- Trial consulting
Trial consulting is the use of social scientists, particularly psychologists and communication experts, to aid attorneys in the presentation of a criminal trial or civil
lawsuit. Modern trial consultants help prepare witnesses, improve arguments and rhetoric, and select juries.Matthew Hutson, " [http://psychologytoday.com/articles/pto-20070302-000001.html Unnatural Selection] " Mar/Apr 2007, " Psychology Today".]
Although traditionally sophisticated jury selection methods were a mainstay of trial consultants, they now "place far less emphasis on jury selection than they did in the past", Kressel, Neil J. and Dorit F. Kressel (2004). "Stack and Sway: The New Science of Jury Consulting." Boulder, Colorado: Westview Press, pp. 86-87.] and many in the field now prefer the term "trial consulting" to "jury consulting". [Franklin Strier & Donna Shestowsky (1999). "Profiling the profilers: a study of the trial consulting profession, its impact on trial justice, and what, if anything, to do about it." "Wisconsin Law Review". Pg. 441. Cited at pp 450-51.] Since many cases are now settled out of court or decided by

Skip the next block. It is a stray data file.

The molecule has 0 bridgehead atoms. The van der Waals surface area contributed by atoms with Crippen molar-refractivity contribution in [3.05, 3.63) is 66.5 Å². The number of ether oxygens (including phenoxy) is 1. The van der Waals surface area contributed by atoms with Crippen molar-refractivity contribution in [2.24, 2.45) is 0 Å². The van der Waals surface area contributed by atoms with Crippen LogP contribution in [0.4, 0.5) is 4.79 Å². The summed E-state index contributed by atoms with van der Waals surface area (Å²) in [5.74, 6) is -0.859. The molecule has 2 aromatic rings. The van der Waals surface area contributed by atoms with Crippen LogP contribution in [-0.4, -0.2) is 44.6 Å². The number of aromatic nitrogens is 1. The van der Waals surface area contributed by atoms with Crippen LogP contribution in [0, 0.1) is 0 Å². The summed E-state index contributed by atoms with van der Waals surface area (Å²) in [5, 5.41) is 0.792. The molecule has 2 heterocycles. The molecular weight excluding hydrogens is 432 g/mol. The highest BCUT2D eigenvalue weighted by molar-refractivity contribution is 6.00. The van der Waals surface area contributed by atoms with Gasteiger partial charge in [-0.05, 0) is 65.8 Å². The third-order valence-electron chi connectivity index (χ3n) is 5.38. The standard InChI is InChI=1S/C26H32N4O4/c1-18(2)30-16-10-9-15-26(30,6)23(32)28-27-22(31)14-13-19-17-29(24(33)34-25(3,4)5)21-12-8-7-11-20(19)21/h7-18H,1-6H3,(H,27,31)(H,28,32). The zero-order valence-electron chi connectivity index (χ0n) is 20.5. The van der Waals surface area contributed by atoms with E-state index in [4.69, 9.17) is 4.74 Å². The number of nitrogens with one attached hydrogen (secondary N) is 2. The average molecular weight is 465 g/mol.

arbitration, some trial consulting firms have diversified to include mock mediation and arbitration sessions. [ Shapiro, Ari. [http://www.npr.org/templates/story/story.php?storyId=4696235 Jury Consultants and Arbitration of Civil Lawsuits] . National Public Radio. (June 9, 2005). Retrieved 14 July 2006.] This is also the reason that many jury/trial consultants are now referring to themselves as "litigation consultants". [Posey, A. J., and Wrightsman, L. S. (2005). "Trial Consulting". Oxford University Press.]
The traditional mainstays of trial consulting remain important. They include witness preparation, shadow juries, mock trials, focus groups, community attitude surveys, and expert assistance with trial presentation.
* Franklin Strier (1999). "Whither Trial Consulting? Issues and Projections." "Law and Human Behavior". 23 (1): 93
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